Spirituality and Religion – September 17 2018

Spirituality and Religion – September 17 2018

The possession of knowledge does not kill the sense of wonder and mystery. There is always more mystery.
Anaïs Nin
 
Once self-awareness dawns in you, the questions you can ask about yourself, about how you think and feel, have no limit. Self-aware questions are the keys that make consciousness expand, and when that happens, the possibilities are infinite.
Deepak Chopra
 
When we live identified as our ego self, we are prone to fear. We are at the mercy of the things around us, everything separate, everything potentially dangerous. We find ourselves continually in judgment, for that is the ego’s job: to parse out what is dangerous from what is not dangerous. The result? We live continually in a state of dis-ease. Never quite happy, never quite feeling safe. So we look for something to hang onto. Something solid. Unfortunately, though, we are looking in the relative world wherein the only constant is change. Nothing stays the same. Ever. 
 
Religion offers a solution. Religion will tell us what is. Religion will provide us with answers, based in their dogma and in the writings of the prophets and teachers recognized by that religion.
 
This can lend comfort to some. But what we find is that, even though answers are given, questions continue to arise within. For whatever reason, some questions seem unanswerable by religion, and some answers are unsatisfactory. So questions continue to arise.
 
In truth, it is our nature to question. It is built into the fabric of our being. From our perspective as humans, it is part of our continued evolution. The need continually to solve the ‘problems’ of life in order to progress, in order to evolve. 
 
But even more to the point, it is the nature of our identity as Spirit to question. For as Spirit, we are here having this human experience for the sole purpose of remembering what we truly are. We are here in order continually to be given opportunity to ask of ourselves, who am I? I have a body, but I am not this body. Who am I? I have sorrow, but I am not this sorrow? Who am I? I have thoughts, but I am not these thoughts. Who am I? I have fear but I know I am not this fear. Then who am I?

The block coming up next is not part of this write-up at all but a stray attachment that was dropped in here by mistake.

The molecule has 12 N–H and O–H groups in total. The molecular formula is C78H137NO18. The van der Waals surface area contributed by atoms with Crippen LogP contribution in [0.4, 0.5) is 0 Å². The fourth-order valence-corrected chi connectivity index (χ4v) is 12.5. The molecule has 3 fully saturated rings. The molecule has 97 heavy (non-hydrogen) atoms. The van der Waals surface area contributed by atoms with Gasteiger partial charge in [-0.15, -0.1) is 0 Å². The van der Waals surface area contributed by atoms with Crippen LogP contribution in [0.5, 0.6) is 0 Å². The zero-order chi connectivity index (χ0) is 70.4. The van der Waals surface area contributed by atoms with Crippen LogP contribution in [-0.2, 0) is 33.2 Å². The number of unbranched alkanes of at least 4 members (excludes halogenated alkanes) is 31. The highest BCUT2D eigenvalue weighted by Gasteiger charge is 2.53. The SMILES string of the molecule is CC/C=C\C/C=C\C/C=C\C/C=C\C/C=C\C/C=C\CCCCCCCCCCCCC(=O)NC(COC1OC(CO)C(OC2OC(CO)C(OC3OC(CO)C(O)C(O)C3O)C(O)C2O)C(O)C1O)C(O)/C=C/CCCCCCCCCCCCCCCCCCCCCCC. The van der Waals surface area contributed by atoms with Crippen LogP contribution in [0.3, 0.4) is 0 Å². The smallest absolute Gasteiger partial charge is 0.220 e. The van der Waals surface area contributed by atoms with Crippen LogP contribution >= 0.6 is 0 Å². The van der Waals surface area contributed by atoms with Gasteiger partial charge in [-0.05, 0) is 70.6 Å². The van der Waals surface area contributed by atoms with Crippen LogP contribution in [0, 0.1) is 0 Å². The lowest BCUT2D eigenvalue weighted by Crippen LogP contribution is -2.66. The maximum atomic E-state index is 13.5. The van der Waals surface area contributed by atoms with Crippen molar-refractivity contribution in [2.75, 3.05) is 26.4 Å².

This is spirituality. Rather than to find someone or something to give us answers, we find ourselves asking questions. We intuit deeply that our world can be bigger, more full, more alive, more fulfilling. We know that there must be more to life than what we have experienced so far. We recognize that in an infinite universe, the part of it I have yet to experience must, by definition, be infinitely greater than what I already have experienced.
 
And as we live this life of spirituality, as we continue to open ourselves to new questions, we find ourselves coming to rest upon that which never changes. The essence of what we are. The inner truth of what we are, which is our connection to that which always is, always was and always will be. Our connection to the whole of life. To Totality Itself. The more we can allow ourselves to rest in this truth, and stand upon this truth, the less we will need to grasp at those things outside ourselves. The less we will need to seek safety where safety cannot be found. From this perspective, we can begin to see the relative world as what it is: a playground. A field of opportunity. A realm of infinite possibilities. A place in which to experience what we truly are at the core of our being: happy, joyous, loving and free expressions of the Divine oneness.
 
Today I will let go of my ideas of who and what I am in order to discover something new about myself. I will assume the good will of the universe and let go of my need to find safety. I will try out a smile on someone just to see what happens.
St. Paul’s Lutheran Church, Easter Sunday Morning, Park City, Montana
All original material copyright © 2018 Jeff Kober